Thursday, May 12, 2016

The spider in my dreams is not the spider in your dreams


The spider in a dream might be a disease marker or an ally, a clue to the need for some cleanup or even a goddess in disguise. To know what the spider means for you, you need to track your dreams and learn to go back inside them consciously.
    A woman named Jennifer shared a vivid and very specific account of how the behavior of a black spider in a series of dreams gave her disease markers she learned to take seriously. As she tells it, the sequence includes the following prodromic dreams (and follow-up events):

1."I am standing in an open doorway. A black spider leaps from the frame onto my abdomen, scaring me badly. Three months later, I developed appendicitis in the same spot and had to be rushed to hospital for an emergency appendectomy."


2. "A black spider jumps on my face. I am terrified and grossed out. Several months later, I developed a horrible and virulent skin condition that made me look about a hundred years old. After five days, hospitalized on intravenous antibiotics and anti-viral medicine, I learned I had contracted a life-threatening strep infection."


3. "A black spider leaps on my face, near my left eye--again from the door frame in former dreams. A few months later, I am driving on the freeway and a black, spider web configuration covers the entire visual field of this eye. In an urgent care intervention, the on-call eye doctor discovers that I have a torn retina in that eye, and I undergo emergency laser surgery."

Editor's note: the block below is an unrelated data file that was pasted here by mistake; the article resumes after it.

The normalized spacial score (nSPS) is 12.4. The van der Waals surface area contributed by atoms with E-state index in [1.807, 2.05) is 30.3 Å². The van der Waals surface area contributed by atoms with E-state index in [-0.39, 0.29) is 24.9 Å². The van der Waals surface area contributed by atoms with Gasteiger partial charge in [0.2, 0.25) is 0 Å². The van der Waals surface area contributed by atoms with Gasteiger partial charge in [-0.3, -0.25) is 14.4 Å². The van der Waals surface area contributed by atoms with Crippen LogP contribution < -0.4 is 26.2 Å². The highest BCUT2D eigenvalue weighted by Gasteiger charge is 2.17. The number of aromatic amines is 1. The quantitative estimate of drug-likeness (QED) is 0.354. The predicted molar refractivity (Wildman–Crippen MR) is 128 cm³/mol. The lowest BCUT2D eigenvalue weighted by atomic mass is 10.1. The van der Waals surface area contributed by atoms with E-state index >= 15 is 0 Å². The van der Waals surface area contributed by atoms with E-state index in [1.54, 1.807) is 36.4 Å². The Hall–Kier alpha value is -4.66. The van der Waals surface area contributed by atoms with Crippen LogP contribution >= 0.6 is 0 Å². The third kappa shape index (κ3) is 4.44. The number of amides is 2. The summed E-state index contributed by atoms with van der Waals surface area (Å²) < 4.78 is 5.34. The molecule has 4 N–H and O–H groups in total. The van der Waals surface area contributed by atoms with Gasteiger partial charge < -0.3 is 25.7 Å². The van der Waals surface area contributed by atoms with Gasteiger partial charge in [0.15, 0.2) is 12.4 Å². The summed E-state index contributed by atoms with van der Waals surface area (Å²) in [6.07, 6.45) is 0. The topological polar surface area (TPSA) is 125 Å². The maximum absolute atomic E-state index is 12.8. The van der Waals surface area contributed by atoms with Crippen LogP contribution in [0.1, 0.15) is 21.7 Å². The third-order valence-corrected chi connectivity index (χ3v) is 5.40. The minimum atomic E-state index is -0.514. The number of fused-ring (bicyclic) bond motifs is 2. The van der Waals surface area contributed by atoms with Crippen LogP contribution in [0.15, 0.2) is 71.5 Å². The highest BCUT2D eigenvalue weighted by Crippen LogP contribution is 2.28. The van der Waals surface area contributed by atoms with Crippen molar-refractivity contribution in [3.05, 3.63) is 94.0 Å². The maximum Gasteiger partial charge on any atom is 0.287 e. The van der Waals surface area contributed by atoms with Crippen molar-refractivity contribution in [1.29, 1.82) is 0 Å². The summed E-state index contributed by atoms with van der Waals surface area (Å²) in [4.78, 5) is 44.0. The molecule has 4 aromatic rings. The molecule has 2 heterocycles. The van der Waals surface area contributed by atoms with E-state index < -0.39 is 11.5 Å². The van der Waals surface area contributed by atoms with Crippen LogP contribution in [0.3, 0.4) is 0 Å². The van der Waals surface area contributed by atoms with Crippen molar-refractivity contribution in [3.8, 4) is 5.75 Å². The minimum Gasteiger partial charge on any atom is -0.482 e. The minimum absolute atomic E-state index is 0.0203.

This is a very instructive example of how dreams can anticipate physical symptoms. By learning to recognize personal markers, we may not only be forewarned of possible problems; we may be able to take action to avoid manifesting those problems.    The spider in Jennifer's dreams is not the spider in your dreams, or mine. While we recognize common themes when we hear each other's dreams, every dreamer's experience is personal and unique to them. For some dreamers, the spider is an ally, offering the power to re-weave the web of possibility in life. To claim that kind of power, it may be necessary to go back inside a dream and brave up to whatever is there.
     I worked with one dreamer, a gifted artist, for whom the spider was at first a disease marker- warning of a possible recurrence of cancer - but then became an extraordinary ally when she found the courage to go back inside her dream and face the spider, through the dream reentry technique that is central to Active Dreaming..
    The artist was terrified by a recurring dream of a jumping spider that grew bigger and bigger until it took over her studio. I urged her to go back inside the dream and volunteered to go with her. Sitting together, with our hands joined, we embarked on conscious shared dreaming with a clear intention: the dreamer would face her terror and find out what she needed to do, while I would support her as friend and bodyguard inside the dream space. 
     Between the energy of her fear and the familiarity of her dream space - her studio - the artist had no difficulty reentering the dream. Almost effortlessly, we found ourselves together in the dream version of her studio, facing a spider that grew rapidly to enormous size. Its multiple eyes and cheliceral fangs were not a pleasant sight at close range. The artist was shaking and sobbing, but she stayed inside the dream. 
    Then spider shapeshifted into Spider Woman, an indigenous American form of the Goddess. Spider Woman told the artist: "Because you found the courage to meet me, I will give you the power to re-weave the energy web of your body and the web of possibility in your life."